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Environmental Crime Legal Framework in United States of America

The United States’ constitution, indirectly, provides the federal government with power to regulate on behalf of environmental quality, but it also sets limits on the power. It does not, however, grant a "constitutional right to a clean environment". Rather, various statutes and regulations are invoked to protect the environment. A statute is a law passed by Congress, while a regulation is a law promulgated by a federal agency. Congress passes a law with a general goal in mind and this statute formally empowers the Environmental Protection Agency (EPA), an independent agency of the federal government, to issue regulations about what companies must do to protect the environment. Congress also gives money to the EPA to enforce those rules. Some of that money is supposed to go to states, who will enforce some of the regulations themselves.

Featured Legislation

1970: The National Environmental Policy Act was passed. This Act establishes the broad national framework for protecting the environment. It promotes efforts which will prevent or eliminate damage to the environment and requires all executive federal agencies to give proper consideration to the environment prior to undertaking any major federal action that significantly affects the environment. Federal agencies shall prepare environmental assessments (EAs) and environmental impact statements (EISs). It established a Council on Environmental Quality. The Chapter is divided into three sections: the first section outlines national environmental policies and goals; the second establishes provisions for federal agencies to enforce such policies and goals; and the third establishes the Council on Environmental Quality in the Executive Office of the President. NEPA covers a vast array of federal agency actions, but the Act does not apply to state action where there is a complete absence of federal influence or funding. Exemptions and exclusions are also present within NEPA’s guidelines, including specific federal projects detailed in legislation and EPA exemptions. Exemptions also apply when compliance with other environmental laws require an impact analysis similar to that mandated by NEPA. Such laws can include but are not limited to the Clean Air Act, Resource Conservation and Recovery Act, Safe Drinking Water Act, and the Federal Insecticide, Fungicide, and Rodenticide Act.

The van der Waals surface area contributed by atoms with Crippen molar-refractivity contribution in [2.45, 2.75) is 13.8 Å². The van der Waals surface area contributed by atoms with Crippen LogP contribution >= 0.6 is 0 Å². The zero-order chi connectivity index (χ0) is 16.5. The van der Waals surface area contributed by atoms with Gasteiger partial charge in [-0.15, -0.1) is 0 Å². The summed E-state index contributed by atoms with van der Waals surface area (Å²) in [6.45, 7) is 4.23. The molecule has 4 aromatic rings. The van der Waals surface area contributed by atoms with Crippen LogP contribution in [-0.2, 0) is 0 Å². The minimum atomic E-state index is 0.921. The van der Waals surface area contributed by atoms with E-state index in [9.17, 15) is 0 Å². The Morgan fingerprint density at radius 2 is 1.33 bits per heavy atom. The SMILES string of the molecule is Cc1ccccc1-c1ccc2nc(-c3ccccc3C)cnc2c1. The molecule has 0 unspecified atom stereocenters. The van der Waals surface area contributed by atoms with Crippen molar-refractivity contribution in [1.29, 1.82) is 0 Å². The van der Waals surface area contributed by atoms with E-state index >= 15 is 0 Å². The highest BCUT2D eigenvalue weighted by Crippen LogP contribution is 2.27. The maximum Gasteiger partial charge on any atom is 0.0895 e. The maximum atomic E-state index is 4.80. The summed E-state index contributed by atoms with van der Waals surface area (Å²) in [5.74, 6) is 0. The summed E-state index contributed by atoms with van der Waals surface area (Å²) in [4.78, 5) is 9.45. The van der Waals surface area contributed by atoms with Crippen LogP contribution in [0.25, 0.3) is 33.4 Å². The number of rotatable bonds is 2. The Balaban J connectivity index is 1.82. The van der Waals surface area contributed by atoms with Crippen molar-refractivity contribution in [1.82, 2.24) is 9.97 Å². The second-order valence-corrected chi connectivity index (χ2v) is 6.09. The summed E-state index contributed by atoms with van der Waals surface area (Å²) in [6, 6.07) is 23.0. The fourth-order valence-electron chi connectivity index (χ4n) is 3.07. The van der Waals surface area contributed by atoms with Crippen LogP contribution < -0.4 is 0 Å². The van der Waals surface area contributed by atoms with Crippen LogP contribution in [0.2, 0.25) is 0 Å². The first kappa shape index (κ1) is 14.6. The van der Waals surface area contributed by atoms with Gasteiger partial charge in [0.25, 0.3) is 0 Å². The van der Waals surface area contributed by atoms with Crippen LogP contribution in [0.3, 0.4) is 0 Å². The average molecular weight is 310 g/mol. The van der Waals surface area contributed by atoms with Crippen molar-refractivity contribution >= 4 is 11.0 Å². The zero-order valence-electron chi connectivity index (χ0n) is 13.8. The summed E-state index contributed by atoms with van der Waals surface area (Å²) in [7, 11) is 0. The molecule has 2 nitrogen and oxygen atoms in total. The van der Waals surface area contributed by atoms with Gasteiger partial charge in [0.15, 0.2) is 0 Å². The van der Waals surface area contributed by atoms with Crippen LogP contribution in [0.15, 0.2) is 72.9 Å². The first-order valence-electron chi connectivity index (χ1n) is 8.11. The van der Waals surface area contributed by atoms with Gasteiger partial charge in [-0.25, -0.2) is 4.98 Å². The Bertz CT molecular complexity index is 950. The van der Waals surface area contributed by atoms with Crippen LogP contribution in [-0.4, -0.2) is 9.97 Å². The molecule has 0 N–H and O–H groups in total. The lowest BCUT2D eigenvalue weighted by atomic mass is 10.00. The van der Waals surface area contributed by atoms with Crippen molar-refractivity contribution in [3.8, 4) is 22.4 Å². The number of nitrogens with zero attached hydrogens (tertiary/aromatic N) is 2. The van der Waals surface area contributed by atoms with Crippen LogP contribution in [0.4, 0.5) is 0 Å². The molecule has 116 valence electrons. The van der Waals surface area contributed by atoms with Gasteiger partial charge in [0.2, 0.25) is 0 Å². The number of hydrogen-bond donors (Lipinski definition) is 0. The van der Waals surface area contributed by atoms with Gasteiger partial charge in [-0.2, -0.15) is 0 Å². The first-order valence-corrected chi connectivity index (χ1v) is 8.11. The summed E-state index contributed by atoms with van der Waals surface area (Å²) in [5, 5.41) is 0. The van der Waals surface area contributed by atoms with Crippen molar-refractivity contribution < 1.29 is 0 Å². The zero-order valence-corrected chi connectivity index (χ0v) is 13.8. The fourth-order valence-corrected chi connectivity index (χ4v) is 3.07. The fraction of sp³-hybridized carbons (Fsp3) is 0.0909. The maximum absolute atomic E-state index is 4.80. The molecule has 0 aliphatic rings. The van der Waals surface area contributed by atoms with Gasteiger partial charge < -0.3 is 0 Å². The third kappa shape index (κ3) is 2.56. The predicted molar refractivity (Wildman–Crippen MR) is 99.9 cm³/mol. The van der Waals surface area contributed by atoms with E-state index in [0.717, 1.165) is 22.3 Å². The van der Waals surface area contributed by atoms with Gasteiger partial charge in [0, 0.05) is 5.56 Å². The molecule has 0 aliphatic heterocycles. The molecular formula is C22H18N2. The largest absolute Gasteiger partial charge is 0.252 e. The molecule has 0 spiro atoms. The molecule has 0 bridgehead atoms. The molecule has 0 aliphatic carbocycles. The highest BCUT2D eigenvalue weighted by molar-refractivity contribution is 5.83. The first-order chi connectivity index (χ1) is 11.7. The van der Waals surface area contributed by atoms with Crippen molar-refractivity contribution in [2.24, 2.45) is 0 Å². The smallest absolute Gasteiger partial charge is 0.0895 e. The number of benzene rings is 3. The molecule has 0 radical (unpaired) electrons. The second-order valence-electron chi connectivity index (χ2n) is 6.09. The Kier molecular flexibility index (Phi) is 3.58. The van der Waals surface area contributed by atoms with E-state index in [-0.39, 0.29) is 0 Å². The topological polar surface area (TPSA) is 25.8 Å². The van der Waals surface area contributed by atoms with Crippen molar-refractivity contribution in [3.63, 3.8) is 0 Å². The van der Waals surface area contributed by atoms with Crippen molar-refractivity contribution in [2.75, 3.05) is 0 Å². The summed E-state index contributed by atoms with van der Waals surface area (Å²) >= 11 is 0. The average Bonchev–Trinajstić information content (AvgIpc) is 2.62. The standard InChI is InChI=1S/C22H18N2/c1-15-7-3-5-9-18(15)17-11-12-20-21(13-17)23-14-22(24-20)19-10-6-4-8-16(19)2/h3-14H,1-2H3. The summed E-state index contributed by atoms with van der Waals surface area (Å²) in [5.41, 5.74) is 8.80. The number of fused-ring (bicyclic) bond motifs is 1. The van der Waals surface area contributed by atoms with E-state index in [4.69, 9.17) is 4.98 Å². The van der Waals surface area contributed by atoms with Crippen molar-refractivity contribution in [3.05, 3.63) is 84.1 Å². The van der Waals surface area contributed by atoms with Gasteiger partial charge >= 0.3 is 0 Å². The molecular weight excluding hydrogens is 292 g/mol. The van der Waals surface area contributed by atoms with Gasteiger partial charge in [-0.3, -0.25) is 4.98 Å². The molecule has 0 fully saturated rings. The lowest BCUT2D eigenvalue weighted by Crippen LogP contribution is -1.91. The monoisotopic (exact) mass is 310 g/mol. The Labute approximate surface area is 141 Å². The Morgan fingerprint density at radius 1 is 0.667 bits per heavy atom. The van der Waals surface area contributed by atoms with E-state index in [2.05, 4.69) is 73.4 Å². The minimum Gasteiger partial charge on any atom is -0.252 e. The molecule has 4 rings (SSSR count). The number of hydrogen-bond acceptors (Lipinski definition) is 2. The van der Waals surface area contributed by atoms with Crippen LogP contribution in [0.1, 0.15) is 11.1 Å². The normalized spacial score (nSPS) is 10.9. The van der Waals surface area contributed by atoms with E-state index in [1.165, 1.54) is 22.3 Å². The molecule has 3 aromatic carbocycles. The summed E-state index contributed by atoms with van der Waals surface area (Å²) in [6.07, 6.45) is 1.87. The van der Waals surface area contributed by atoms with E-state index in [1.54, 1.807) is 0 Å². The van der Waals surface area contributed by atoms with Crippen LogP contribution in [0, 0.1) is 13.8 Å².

1972: The Federal Water Pollution Control Act (Clean Water Act) was enacted. The objective of this Act is to restore and maintain the chemical, physical, and biological integrity of the Nation’s waters. It establishes the basic structure for regulating discharges of pollutants into the waters of the United States and regulating quality standards for surface waters. It shall be unlawful to discharge any pollutant from a point source into navigable waters, unless a permit was obtained. The National Pollutant Discharge Elimination System (NPDES) of the Environment Protection Agency permits program control discharges. Individual homes that are connected to a municipal system, use a septic system, or do not have a surface discharge do not need an NPDES permit; however, industrial, municipal, and other facilities must obtain permits if their discharges go directly to surface waters.